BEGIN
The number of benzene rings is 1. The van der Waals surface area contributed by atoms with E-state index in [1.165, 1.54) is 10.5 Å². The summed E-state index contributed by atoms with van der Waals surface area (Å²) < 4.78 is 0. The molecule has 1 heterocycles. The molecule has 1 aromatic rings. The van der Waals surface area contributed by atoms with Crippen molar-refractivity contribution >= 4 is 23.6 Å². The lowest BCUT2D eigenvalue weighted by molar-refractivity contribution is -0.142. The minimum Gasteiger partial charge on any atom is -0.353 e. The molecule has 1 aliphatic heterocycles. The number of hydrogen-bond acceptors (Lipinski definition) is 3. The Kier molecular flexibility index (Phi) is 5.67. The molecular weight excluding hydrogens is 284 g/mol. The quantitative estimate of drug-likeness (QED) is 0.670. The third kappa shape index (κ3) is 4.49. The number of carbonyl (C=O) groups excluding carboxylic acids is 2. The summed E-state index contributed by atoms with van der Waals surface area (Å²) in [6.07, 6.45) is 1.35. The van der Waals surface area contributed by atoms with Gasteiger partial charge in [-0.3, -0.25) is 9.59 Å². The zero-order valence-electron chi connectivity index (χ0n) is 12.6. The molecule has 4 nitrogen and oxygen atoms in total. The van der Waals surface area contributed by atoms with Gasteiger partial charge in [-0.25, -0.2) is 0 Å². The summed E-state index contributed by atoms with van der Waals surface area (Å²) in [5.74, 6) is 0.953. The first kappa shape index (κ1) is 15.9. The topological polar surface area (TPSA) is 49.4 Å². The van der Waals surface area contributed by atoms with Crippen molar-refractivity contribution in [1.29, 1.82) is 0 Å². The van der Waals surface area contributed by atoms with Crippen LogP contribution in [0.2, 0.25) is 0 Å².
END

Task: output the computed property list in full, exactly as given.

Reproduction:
The number of benzene rings is 1. The van der Waals surface area contributed by atoms with E-state index in [1.165, 1.54) is 10.5 Å². The summed E-state index contributed by atoms with van der Waals surface area (Å²) < 4.78 is 0. The molecule has 1 heterocycles. The molecule has 1 aromatic rings. The van der Waals surface area contributed by atoms with Crippen molar-refractivity contribution >= 4 is 23.6 Å². The lowest BCUT2D eigenvalue weighted by molar-refractivity contribution is -0.142. The minimum Gasteiger partial charge on any atom is -0.353 e. The molecule has 1 aliphatic heterocycles. The number of hydrogen-bond acceptors (Lipinski definition) is 3. The Kier molecular flexibility index (Phi) is 5.67. The molecular weight excluding hydrogens is 284 g/mol. The quantitative estimate of drug-likeness (QED) is 0.670. The third kappa shape index (κ3) is 4.49. The number of carbonyl (C=O) groups excluding carboxylic acids is 2. The summed E-state index contributed by atoms with van der Waals surface area (Å²) in [6.07, 6.45) is 1.35. The van der Waals surface area contributed by atoms with Gasteiger partial charge in [-0.3, -0.25) is 9.59 Å². The zero-order valence-electron chi connectivity index (χ0n) is 12.6. The molecule has 4 nitrogen and oxygen atoms in total. The van der Waals surface area contributed by atoms with Gasteiger partial charge in [-0.25, -0.2) is 0 Å². The summed E-state index contributed by atoms with van der Waals surface area (Å²) in [5.74, 6) is 0.953. The first kappa shape index (κ1) is 15.9. The topological polar surface area (TPSA) is 49.4 Å². The van der Waals surface area contributed by atoms with Crippen molar-refractivity contribution in [1.29, 1.82) is 0 Å². The van der Waals surface area contributed by atoms with Crippen LogP contribution in [0.2, 0.25) is 0 Å².